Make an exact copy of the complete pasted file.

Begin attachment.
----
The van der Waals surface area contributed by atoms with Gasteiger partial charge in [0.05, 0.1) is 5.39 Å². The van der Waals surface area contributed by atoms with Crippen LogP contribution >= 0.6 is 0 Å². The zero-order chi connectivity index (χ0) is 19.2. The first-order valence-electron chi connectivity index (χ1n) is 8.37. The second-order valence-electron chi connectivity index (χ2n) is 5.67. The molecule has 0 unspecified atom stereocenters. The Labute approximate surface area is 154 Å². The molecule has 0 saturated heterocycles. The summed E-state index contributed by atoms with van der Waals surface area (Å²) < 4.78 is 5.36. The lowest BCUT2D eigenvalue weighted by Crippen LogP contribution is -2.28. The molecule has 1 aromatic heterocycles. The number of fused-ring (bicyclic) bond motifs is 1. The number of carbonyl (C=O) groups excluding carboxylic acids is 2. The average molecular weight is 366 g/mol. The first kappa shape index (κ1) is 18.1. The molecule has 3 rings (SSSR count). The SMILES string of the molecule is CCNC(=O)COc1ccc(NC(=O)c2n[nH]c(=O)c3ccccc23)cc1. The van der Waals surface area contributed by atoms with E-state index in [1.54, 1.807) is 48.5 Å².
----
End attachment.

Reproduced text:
The van der Waals surface area contributed by atoms with Gasteiger partial charge in [0.05, 0.1) is 5.39 Å². The van der Waals surface area contributed by atoms with Crippen LogP contribution >= 0.6 is 0 Å². The zero-order chi connectivity index (χ0) is 19.2. The first-order valence-electron chi connectivity index (χ1n) is 8.37. The second-order valence-electron chi connectivity index (χ2n) is 5.67. The molecule has 0 unspecified atom stereocenters. The Labute approximate surface area is 154 Å². The molecule has 0 saturated heterocycles. The summed E-state index contributed by atoms with van der Waals surface area (Å²) < 4.78 is 5.36. The lowest BCUT2D eigenvalue weighted by Crippen LogP contribution is -2.28. The molecule has 1 aromatic heterocycles. The number of fused-ring (bicyclic) bond motifs is 1. The number of carbonyl (C=O) groups excluding carboxylic acids is 2. The average molecular weight is 366 g/mol. The first kappa shape index (κ1) is 18.1. The molecule has 3 rings (SSSR count). The SMILES string of the molecule is CCNC(=O)COc1ccc(NC(=O)c2n[nH]c(=O)c3ccccc23)cc1. The van der Waals surface area contributed by atoms with E-state index in [1.54, 1.807) is 48.5 Å².